Like Charlotte, it seems as if Orlando has been searching for a player who can light up the scoreboard from the outside for an eternity. The Magic are hoping that Hezonja, whom the team selected over better-known talents like Justise Winslow, Stanley Johnson, Devin Booker, and Frank Kaminsky with the fifth overall pick, will be the bounty of their quest. While Hezonja certainly has the skills and athletic ability to justify such a high selection, there are legitimate concerns regarding his maturity level and ability to accept coaching, which, if true, will hamper the Croatian’s development significantly. But if Hezonja manages to live up to his predraft hype, the Magic landed themselves a potential star who can fill up the rim from anywhere inside the arena.
My concern for Orlando is the high washout rate of European draftees in the NBA, and the risk the franchise took in nabbing Hezonja that high in the first round. While the upside of Hezonja is certainly tantalizing, the team may have been better served to select a more NBA-ready player in Willie Cauley-Stein, Winslow, or Booker at that slot. All of whom would have filled an obvious need for Orlando, and carried less risk while doing so.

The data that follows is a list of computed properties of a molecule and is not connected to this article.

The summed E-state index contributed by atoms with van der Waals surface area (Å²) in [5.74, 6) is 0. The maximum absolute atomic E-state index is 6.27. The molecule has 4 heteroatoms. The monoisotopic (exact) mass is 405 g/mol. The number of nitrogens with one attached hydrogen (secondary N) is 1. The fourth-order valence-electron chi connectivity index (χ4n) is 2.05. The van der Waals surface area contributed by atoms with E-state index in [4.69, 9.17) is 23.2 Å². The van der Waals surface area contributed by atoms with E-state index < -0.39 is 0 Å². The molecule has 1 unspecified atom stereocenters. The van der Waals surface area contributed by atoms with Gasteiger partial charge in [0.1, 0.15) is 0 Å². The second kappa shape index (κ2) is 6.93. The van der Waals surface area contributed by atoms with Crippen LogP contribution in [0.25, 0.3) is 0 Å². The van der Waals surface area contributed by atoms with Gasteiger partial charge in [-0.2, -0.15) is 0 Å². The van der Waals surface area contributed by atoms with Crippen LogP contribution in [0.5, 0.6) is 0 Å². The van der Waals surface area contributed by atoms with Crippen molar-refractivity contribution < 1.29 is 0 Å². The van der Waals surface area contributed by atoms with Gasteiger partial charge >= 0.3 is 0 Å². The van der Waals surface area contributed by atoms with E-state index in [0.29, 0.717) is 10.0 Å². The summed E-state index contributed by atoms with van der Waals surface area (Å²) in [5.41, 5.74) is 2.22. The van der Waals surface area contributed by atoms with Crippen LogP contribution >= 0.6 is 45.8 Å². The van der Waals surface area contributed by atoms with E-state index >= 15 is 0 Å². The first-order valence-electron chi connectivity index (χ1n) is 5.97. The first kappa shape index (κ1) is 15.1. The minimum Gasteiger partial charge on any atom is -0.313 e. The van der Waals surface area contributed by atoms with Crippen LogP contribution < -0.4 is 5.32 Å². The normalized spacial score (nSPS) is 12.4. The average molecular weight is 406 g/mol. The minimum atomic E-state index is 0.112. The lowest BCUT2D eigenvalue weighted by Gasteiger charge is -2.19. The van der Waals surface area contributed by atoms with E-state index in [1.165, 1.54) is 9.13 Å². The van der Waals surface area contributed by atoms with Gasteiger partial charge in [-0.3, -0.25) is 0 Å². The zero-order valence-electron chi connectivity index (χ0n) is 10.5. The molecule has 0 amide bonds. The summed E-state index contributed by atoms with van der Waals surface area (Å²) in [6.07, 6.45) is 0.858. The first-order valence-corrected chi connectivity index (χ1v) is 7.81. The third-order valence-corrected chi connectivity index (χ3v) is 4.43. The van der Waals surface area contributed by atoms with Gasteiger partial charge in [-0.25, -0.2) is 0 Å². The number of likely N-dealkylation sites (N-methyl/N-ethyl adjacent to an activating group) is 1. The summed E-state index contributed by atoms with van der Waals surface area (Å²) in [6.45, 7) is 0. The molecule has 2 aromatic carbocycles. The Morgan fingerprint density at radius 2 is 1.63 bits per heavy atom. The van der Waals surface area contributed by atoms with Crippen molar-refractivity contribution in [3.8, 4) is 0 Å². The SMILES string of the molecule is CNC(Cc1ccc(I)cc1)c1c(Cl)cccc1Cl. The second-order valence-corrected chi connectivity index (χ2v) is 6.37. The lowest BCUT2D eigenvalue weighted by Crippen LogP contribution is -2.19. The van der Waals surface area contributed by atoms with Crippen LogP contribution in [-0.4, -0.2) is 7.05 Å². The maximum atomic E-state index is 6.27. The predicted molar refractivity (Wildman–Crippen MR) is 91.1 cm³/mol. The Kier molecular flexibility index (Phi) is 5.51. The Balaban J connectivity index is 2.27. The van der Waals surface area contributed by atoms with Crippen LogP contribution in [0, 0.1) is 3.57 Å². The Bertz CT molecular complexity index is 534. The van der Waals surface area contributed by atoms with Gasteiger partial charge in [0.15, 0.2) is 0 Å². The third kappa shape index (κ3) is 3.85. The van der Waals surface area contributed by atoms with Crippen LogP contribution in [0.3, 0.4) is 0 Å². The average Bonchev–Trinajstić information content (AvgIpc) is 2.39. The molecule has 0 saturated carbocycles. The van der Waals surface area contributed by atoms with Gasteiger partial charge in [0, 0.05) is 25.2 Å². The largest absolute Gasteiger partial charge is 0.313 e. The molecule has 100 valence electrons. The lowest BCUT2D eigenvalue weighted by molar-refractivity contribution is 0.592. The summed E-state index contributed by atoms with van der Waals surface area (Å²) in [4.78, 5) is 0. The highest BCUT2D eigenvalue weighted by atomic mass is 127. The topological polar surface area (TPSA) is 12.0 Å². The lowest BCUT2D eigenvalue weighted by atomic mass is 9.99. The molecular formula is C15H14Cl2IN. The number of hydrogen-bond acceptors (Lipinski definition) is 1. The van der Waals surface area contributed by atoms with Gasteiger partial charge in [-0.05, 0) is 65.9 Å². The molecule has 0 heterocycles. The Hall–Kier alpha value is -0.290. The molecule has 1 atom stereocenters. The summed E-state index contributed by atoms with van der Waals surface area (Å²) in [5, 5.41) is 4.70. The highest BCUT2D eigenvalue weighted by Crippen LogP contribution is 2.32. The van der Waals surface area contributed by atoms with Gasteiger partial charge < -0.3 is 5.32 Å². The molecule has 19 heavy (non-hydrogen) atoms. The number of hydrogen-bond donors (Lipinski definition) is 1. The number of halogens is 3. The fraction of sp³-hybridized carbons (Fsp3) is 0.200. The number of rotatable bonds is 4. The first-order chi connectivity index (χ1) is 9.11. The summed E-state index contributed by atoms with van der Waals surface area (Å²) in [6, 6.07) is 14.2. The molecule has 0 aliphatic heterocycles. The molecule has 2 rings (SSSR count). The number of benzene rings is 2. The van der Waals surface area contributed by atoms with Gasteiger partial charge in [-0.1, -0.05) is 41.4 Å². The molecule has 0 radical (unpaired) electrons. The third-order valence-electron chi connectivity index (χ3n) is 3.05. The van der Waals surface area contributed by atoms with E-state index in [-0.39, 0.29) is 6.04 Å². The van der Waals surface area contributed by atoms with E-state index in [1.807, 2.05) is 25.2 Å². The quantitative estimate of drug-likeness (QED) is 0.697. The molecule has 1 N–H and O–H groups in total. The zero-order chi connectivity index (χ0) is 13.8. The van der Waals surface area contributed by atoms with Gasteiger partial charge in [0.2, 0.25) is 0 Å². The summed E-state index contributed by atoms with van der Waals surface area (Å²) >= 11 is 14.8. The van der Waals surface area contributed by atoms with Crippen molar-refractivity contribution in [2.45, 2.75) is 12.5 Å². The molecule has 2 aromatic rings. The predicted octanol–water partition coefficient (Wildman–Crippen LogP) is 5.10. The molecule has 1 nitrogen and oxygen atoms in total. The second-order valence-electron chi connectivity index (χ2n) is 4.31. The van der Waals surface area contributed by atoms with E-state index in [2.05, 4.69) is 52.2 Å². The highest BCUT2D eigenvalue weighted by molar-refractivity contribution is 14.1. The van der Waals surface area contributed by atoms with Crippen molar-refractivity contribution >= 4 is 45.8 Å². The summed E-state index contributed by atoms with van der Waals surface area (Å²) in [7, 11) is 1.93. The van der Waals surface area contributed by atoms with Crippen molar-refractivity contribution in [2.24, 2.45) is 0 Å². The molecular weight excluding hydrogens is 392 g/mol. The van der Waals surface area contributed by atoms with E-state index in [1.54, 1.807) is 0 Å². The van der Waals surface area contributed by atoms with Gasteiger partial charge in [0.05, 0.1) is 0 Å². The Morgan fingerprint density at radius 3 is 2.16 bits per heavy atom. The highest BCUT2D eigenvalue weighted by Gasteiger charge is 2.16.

I’m a bigger fan of GM Rob Hennigan nabbing Eastern Washington sharpshooter Tyler Harvey toward the bottom of the second round than I am of his selection of Hezonja. Harvey needs development as a player, but he’s a lethal shooter who needs to be accounted for by defenders the moment he crosses the halfcourt line. There are concerns with his level of athleticism, but he is a smart and savvy player who has the potential to become a solid contributor off of the bench for Orlando in a few seasons.
Overall Draft Grade: B+. I’ll give Hennigan credit for taking a gamble on the upside of Hezonja, but there were a number of players who could have filled the team’s needs at No. 5 overall who didn’t possess as many question marks about their NBA future.